Lookahead: Preorientation of edges halves the F2L cases and makes edges easier to find and connect to blocks/corners. During a ZZ solve, the cube is typically held in the same orientation through out the solve which allows a memory map of pieces' correct locations to develop allowing fast/intuitive ability to place pieces without thinking/looking.
 Efficiency: With a blockbuildingbased F2L and preorientation of LL edges around 55 moves can be achieved without difficulty. Optimising F2L blockbuilding and adoption of more advanced LL systems such as ZBLL will reduce this move count significantly.
 Ease of Learning: Most of the difficulty in ZZ is confined to the EOLine stage. Intuitive blockbuilding during F2L is fairly easy to pick up and only 20 algorithms (assuming use of mirrors) are required to achieve a 2look last layer with OCLL/PLL.
 Flexibility: With edges preoriented many systems exist for completing the last layer in a ZZ solve, ranging from OCLL/PLL to ZBLL. A blockbuilding F2L also allows for the development of many short cuts and tricks as skill improves.
Cons
 Reliance on Inspection  ZZ makes heavy use of inspection time, which is fine when 15 seconds is given, but in situations where no inspection is used it can be a drawback. For example, when using reduction on big cubes or within multisolve scenarios starting a ZZ solve can be difficult. This isn't much more than other methods though.
 Difficulty of EOLine  EOLine is weird to get used to at first. In order to plan and execute in one step and takes a long time to master. New users should expect it to take in the order of months to achieve full EOLine inspection in 15 seconds. In the interim, breaking it down into two steps (EO + Line) can be used as a fallback.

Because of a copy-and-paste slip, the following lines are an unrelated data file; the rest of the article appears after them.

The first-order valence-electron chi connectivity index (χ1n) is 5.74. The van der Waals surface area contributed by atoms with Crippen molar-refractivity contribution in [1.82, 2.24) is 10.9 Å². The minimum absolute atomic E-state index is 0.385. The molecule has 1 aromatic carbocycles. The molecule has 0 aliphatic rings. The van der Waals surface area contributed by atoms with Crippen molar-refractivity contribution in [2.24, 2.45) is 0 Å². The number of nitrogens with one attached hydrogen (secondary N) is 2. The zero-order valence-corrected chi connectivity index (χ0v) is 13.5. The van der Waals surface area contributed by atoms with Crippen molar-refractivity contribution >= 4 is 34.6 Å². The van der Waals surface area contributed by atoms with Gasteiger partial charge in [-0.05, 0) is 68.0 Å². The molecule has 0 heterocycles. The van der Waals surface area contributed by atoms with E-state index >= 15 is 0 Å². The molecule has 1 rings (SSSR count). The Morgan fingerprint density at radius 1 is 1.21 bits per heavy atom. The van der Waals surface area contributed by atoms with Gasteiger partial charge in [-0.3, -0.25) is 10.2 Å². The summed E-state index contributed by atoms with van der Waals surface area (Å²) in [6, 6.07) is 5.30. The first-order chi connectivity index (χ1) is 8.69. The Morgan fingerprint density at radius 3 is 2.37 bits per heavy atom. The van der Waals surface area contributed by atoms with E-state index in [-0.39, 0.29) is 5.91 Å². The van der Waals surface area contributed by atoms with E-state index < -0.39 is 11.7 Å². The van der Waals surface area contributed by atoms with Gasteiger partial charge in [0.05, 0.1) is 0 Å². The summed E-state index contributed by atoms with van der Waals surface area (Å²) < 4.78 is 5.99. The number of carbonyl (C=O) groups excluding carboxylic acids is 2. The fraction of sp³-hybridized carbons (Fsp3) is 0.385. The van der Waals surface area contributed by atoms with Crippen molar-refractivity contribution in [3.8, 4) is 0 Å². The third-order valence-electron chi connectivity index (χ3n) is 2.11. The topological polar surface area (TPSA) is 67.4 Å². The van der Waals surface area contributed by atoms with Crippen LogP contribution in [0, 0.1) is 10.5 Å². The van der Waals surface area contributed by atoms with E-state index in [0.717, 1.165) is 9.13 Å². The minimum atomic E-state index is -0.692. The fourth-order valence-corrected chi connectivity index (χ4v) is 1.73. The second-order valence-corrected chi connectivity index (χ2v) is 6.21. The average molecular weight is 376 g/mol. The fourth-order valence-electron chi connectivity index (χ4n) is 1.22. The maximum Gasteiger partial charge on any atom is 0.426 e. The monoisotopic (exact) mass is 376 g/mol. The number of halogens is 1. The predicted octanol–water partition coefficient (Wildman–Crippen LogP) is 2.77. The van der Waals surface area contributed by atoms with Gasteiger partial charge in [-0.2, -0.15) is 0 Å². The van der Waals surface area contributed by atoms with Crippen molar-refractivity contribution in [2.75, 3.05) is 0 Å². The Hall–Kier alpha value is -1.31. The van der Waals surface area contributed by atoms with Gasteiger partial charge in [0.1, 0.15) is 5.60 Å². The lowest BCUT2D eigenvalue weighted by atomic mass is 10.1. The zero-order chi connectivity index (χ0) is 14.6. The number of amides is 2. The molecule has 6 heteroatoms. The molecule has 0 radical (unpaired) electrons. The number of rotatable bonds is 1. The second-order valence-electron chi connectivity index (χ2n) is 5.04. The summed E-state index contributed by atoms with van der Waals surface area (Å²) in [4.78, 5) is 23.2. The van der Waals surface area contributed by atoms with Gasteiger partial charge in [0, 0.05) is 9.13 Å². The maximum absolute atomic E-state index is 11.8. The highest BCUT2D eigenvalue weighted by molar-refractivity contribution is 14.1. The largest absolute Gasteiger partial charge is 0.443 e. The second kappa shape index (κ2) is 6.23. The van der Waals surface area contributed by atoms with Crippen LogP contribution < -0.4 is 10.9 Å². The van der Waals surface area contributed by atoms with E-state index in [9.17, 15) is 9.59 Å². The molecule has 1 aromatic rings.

2 Extra F2L Cubies to Solve  The first step of Fridrich (Cross) and ZZ (EOLine) are roughly comparable in terms of movecount. The remainder of F2L in ZZ requires solving of two more cubies (10 in total) than Fridrich slots (8 in total). However, freedom to fully rotate the L and R faces and the use of more efficient block building compensates for this apparent disadvantage.
 Switching between L and R moves  On the other hand, this can feel weird. It takes some time getting used to and mastering. After one does master this though, f2l is really smooth.
Improvements
Other EO Steps (the most popular ones being EOCross and EOArrow) instead of EOLine can be used as a first step. EOCross has a slightly higher movecount which is made up for with its easier lookahead and reduced regrips. (See the EO Steps article for more information.)
ZZ on other puzzles
The concept of orienting edges early to make the rest of the solve more ergonomic and rotationless has been applied to different puzzles. A list of puzzles and known ZZbased methods for them is shown here:
Notable users
 Andrew Huang
 Andrew Nathenson
 Chris Tran
 Conrad Rider
 Dale Palmares
 John Smith
 Joseph Tudor
 Nathaniel Gee
 Phil Yu
 Simon Kalhofer
 Zbigniew Zborowski
See also
External links
 Newest In Depth ZZ Website
 Very indepth ZZ Method Tutorial (EOCross/EOArrow not described)
 Detailed, uptodate ZZ website
 EOLine Solver (Java)
 Comparison of ZZ variants (movecount)
 Original ZZ Website
 YouTube: MegaZZ
 YouTube: ZZ Beginner's Tutorial
 YouTube: EOLine tutorial
 YouTube: ZZ Method Variations
 Speedsolving.com: ZZ Speedcubing Method
 Speedsolving.com: ZZ Cubers
 Speedsolving.com: ZZ/ZB Home Thread
 Speedsolving.com: ZZF2L Move Count
 Speedsolving.com: Noob's Approach to Missing Link for ZZd
 Speedsolving.com: ZZblah Algorithms
 Speedsolving.com: Example solves for all ZZ variants